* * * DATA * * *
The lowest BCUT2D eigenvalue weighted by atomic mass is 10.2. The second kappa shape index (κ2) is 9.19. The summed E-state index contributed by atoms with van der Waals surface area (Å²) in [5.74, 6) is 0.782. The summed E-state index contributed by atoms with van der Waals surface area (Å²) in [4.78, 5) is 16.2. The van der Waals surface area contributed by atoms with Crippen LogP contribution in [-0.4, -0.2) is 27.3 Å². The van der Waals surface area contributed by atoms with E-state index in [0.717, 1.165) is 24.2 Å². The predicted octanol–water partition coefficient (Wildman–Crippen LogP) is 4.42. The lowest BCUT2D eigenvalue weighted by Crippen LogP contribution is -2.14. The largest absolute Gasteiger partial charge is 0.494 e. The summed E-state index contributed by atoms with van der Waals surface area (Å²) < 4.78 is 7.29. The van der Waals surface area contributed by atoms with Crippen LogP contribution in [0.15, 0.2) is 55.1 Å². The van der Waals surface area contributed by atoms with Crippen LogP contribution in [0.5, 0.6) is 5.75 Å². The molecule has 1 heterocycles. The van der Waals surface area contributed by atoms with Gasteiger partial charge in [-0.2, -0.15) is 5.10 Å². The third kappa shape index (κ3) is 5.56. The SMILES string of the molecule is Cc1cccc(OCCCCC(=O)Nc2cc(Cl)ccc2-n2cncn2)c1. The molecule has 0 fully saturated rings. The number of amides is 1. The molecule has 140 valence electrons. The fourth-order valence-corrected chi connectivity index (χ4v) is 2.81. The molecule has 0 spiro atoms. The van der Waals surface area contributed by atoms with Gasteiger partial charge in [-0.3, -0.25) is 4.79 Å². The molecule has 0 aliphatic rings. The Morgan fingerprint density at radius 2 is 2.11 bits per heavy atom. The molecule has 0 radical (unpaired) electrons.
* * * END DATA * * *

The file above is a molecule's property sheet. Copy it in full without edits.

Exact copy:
The lowest BCUT2D eigenvalue weighted by atomic mass is 10.2. The second kappa shape index (κ2) is 9.19. The summed E-state index contributed by atoms with van der Waals surface area (Å²) in [5.74, 6) is 0.782. The summed E-state index contributed by atoms with van der Waals surface area (Å²) in [4.78, 5) is 16.2. The van der Waals surface area contributed by atoms with Crippen LogP contribution in [-0.4, -0.2) is 27.3 Å². The van der Waals surface area contributed by atoms with E-state index in [0.717, 1.165) is 24.2 Å². The predicted octanol–water partition coefficient (Wildman–Crippen LogP) is 4.42. The lowest BCUT2D eigenvalue weighted by Crippen LogP contribution is -2.14. The largest absolute Gasteiger partial charge is 0.494 e. The summed E-state index contributed by atoms with van der Waals surface area (Å²) < 4.78 is 7.29. The van der Waals surface area contributed by atoms with Crippen LogP contribution in [0.15, 0.2) is 55.1 Å². The van der Waals surface area contributed by atoms with Crippen LogP contribution in [0.5, 0.6) is 5.75 Å². The molecule has 1 heterocycles. The van der Waals surface area contributed by atoms with Gasteiger partial charge in [-0.2, -0.15) is 5.10 Å². The third kappa shape index (κ3) is 5.56. The SMILES string of the molecule is Cc1cccc(OCCCCC(=O)Nc2cc(Cl)ccc2-n2cncn2)c1. The molecule has 0 fully saturated rings. The number of amides is 1. The molecule has 140 valence electrons. The fourth-order valence-corrected chi connectivity index (χ4v) is 2.81. The molecule has 0 spiro atoms. The van der Waals surface area contributed by atoms with Gasteiger partial charge in [-0.3, -0.25) is 4.79 Å². The molecule has 0 aliphatic rings. The Morgan fingerprint density at radius 2 is 2.11 bits per heavy atom. The molecule has 0 radical (unpaired) electrons.